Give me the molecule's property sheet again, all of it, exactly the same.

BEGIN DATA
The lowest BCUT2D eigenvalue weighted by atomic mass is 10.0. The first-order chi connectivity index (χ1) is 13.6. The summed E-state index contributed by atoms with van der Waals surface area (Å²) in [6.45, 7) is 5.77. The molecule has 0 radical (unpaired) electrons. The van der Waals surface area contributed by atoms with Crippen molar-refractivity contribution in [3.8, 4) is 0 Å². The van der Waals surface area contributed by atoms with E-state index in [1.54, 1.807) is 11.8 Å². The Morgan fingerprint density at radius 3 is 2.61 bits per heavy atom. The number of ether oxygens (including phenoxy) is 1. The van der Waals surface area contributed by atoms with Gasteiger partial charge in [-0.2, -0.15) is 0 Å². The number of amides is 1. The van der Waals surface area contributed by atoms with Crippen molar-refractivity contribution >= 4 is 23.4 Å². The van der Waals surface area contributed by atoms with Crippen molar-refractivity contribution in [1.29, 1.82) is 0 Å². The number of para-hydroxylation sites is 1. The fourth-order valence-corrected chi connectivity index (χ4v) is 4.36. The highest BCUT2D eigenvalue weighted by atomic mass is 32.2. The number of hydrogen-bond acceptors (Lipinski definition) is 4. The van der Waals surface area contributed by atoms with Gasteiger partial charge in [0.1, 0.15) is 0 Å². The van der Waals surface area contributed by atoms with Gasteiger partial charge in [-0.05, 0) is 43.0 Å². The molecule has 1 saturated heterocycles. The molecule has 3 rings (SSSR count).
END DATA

The lowest BCUT2D eigenvalue weighted by atomic mass is 10.0. The first-order chi connectivity index (χ1) is 13.6. The summed E-state index contributed by atoms with van der Waals surface area (Å²) in [6.45, 7) is 5.77. The molecule has 0 radical (unpaired) electrons. The van der Waals surface area contributed by atoms with Crippen molar-refractivity contribution in [3.8, 4) is 0 Å². The van der Waals surface area contributed by atoms with E-state index in [1.54, 1.807) is 11.8 Å². The Morgan fingerprint density at radius 3 is 2.61 bits per heavy atom. The number of ether oxygens (including phenoxy) is 1. The van der Waals surface area contributed by atoms with Gasteiger partial charge in [-0.2, -0.15) is 0 Å². The number of amides is 1. The van der Waals surface area contributed by atoms with Crippen molar-refractivity contribution >= 4 is 23.4 Å². The van der Waals surface area contributed by atoms with Crippen molar-refractivity contribution in [1.29, 1.82) is 0 Å². The number of para-hydroxylation sites is 1. The fourth-order valence-corrected chi connectivity index (χ4v) is 4.36. The highest BCUT2D eigenvalue weighted by atomic mass is 32.2. The number of hydrogen-bond acceptors (Lipinski definition) is 4. The van der Waals surface area contributed by atoms with Gasteiger partial charge in [0.1, 0.15) is 0 Å². The van der Waals surface area contributed by atoms with Gasteiger partial charge in [-0.05, 0) is 43.0 Å². The molecule has 1 saturated heterocycles. The molecule has 3 rings (SSSR count).